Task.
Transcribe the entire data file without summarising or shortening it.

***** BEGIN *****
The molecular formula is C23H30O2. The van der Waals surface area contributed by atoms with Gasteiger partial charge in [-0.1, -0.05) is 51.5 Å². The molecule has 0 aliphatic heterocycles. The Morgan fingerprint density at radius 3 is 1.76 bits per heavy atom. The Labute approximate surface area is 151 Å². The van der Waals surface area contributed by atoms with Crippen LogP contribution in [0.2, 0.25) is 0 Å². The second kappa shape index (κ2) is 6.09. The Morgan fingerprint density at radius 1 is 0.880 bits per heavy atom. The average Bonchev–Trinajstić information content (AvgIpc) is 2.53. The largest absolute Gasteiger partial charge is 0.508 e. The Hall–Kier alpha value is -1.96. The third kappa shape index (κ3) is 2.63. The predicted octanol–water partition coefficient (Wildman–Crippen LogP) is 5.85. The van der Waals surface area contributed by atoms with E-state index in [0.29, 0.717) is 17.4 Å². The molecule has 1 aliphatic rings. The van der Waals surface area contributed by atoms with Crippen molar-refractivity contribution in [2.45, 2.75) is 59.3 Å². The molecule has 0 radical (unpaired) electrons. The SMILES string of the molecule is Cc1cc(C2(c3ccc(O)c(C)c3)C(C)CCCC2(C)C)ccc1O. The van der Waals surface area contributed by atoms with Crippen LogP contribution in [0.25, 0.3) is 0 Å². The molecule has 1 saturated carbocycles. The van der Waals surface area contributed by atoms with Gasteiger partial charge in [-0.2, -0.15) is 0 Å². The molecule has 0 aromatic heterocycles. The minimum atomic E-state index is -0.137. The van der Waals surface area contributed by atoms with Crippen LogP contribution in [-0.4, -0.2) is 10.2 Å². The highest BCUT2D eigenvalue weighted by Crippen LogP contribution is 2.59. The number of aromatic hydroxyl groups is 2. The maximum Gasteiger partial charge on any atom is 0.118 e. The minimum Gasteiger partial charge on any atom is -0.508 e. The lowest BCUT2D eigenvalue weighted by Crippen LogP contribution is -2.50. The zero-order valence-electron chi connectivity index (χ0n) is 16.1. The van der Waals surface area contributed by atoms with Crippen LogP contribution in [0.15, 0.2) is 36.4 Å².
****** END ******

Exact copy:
The molecular formula is C23H30O2. The van der Waals surface area contributed by atoms with Gasteiger partial charge in [-0.1, -0.05) is 51.5 Å². The molecule has 0 aliphatic heterocycles. The Morgan fingerprint density at radius 3 is 1.76 bits per heavy atom. The Labute approximate surface area is 151 Å². The van der Waals surface area contributed by atoms with Crippen LogP contribution in [0.2, 0.25) is 0 Å². The second kappa shape index (κ2) is 6.09. The Morgan fingerprint density at radius 1 is 0.880 bits per heavy atom. The average Bonchev–Trinajstić information content (AvgIpc) is 2.53. The largest absolute Gasteiger partial charge is 0.508 e. The Hall–Kier alpha value is -1.96. The third kappa shape index (κ3) is 2.63. The predicted octanol–water partition coefficient (Wildman–Crippen LogP) is 5.85. The van der Waals surface area contributed by atoms with E-state index in [0.29, 0.717) is 17.4 Å². The molecule has 1 aliphatic rings. The van der Waals surface area contributed by atoms with Crippen molar-refractivity contribution in [2.45, 2.75) is 59.3 Å². The molecule has 0 radical (unpaired) electrons. The SMILES string of the molecule is Cc1cc(C2(c3ccc(O)c(C)c3)C(C)CCCC2(C)C)ccc1O. The van der Waals surface area contributed by atoms with Crippen LogP contribution in [0.25, 0.3) is 0 Å². The molecule has 1 saturated carbocycles. The van der Waals surface area contributed by atoms with Gasteiger partial charge in [-0.2, -0.15) is 0 Å². The molecule has 0 aromatic heterocycles. The minimum atomic E-state index is -0.137. The van der Waals surface area contributed by atoms with Crippen LogP contribution in [-0.4, -0.2) is 10.2 Å². The highest BCUT2D eigenvalue weighted by Crippen LogP contribution is 2.59. The number of aromatic hydroxyl groups is 2. The maximum Gasteiger partial charge on any atom is 0.118 e. The minimum Gasteiger partial charge on any atom is -0.508 e. The lowest BCUT2D eigenvalue weighted by Crippen LogP contribution is -2.50. The zero-order valence-electron chi connectivity index (χ0n) is 16.1. The van der Waals surface area contributed by atoms with Crippen LogP contribution in [0.15, 0.2) is 36.4 Å².